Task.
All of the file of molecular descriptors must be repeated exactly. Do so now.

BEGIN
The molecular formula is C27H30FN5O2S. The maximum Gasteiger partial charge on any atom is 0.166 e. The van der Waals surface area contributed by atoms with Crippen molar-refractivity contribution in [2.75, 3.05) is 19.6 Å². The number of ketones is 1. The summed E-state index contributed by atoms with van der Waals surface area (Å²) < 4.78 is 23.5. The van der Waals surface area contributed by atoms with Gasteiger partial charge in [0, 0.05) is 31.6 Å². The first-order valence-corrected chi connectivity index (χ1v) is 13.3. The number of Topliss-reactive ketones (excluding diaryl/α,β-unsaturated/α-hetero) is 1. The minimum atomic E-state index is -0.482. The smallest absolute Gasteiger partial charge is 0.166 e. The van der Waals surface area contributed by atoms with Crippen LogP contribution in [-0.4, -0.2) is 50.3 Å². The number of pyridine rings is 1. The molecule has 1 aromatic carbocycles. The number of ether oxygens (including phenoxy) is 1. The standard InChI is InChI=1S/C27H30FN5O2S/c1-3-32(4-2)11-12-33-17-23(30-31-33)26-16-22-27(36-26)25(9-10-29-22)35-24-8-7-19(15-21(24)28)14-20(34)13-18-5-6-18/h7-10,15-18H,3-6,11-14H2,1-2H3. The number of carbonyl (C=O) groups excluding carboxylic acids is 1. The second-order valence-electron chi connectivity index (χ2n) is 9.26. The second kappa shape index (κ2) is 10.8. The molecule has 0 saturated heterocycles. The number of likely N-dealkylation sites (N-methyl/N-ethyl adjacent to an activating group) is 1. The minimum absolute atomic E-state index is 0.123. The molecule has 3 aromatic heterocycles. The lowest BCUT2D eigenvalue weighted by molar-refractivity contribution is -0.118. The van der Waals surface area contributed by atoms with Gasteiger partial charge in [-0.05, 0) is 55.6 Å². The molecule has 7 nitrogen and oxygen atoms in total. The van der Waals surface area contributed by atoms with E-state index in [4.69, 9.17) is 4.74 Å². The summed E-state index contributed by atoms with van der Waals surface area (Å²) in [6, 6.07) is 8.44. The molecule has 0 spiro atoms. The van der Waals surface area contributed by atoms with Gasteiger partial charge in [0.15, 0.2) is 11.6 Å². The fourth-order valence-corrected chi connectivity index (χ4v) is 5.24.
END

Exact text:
The molecular formula is C27H30FN5O2S. The maximum Gasteiger partial charge on any atom is 0.166 e. The van der Waals surface area contributed by atoms with Crippen molar-refractivity contribution in [2.75, 3.05) is 19.6 Å². The number of ketones is 1. The summed E-state index contributed by atoms with van der Waals surface area (Å²) < 4.78 is 23.5. The van der Waals surface area contributed by atoms with Gasteiger partial charge in [0, 0.05) is 31.6 Å². The first-order valence-corrected chi connectivity index (χ1v) is 13.3. The number of Topliss-reactive ketones (excluding diaryl/α,β-unsaturated/α-hetero) is 1. The minimum atomic E-state index is -0.482. The smallest absolute Gasteiger partial charge is 0.166 e. The van der Waals surface area contributed by atoms with Crippen LogP contribution in [-0.4, -0.2) is 50.3 Å². The number of pyridine rings is 1. The molecule has 1 aromatic carbocycles. The number of ether oxygens (including phenoxy) is 1. The standard InChI is InChI=1S/C27H30FN5O2S/c1-3-32(4-2)11-12-33-17-23(30-31-33)26-16-22-27(36-26)25(9-10-29-22)35-24-8-7-19(15-21(24)28)14-20(34)13-18-5-6-18/h7-10,15-18H,3-6,11-14H2,1-2H3. The number of carbonyl (C=O) groups excluding carboxylic acids is 1. The second-order valence-electron chi connectivity index (χ2n) is 9.26. The second kappa shape index (κ2) is 10.8. The molecule has 0 saturated heterocycles. The number of likely N-dealkylation sites (N-methyl/N-ethyl adjacent to an activating group) is 1. The minimum absolute atomic E-state index is 0.123. The molecule has 3 aromatic heterocycles. The lowest BCUT2D eigenvalue weighted by molar-refractivity contribution is -0.118. The van der Waals surface area contributed by atoms with Gasteiger partial charge in [-0.05, 0) is 55.6 Å². The molecule has 7 nitrogen and oxygen atoms in total. The van der Waals surface area contributed by atoms with E-state index in [4.69, 9.17) is 4.74 Å². The summed E-state index contributed by atoms with van der Waals surface area (Å²) in [6, 6.07) is 8.44. The molecule has 0 spiro atoms. The van der Waals surface area contributed by atoms with Gasteiger partial charge in [0.15, 0.2) is 11.6 Å². The fourth-order valence-corrected chi connectivity index (χ4v) is 5.24.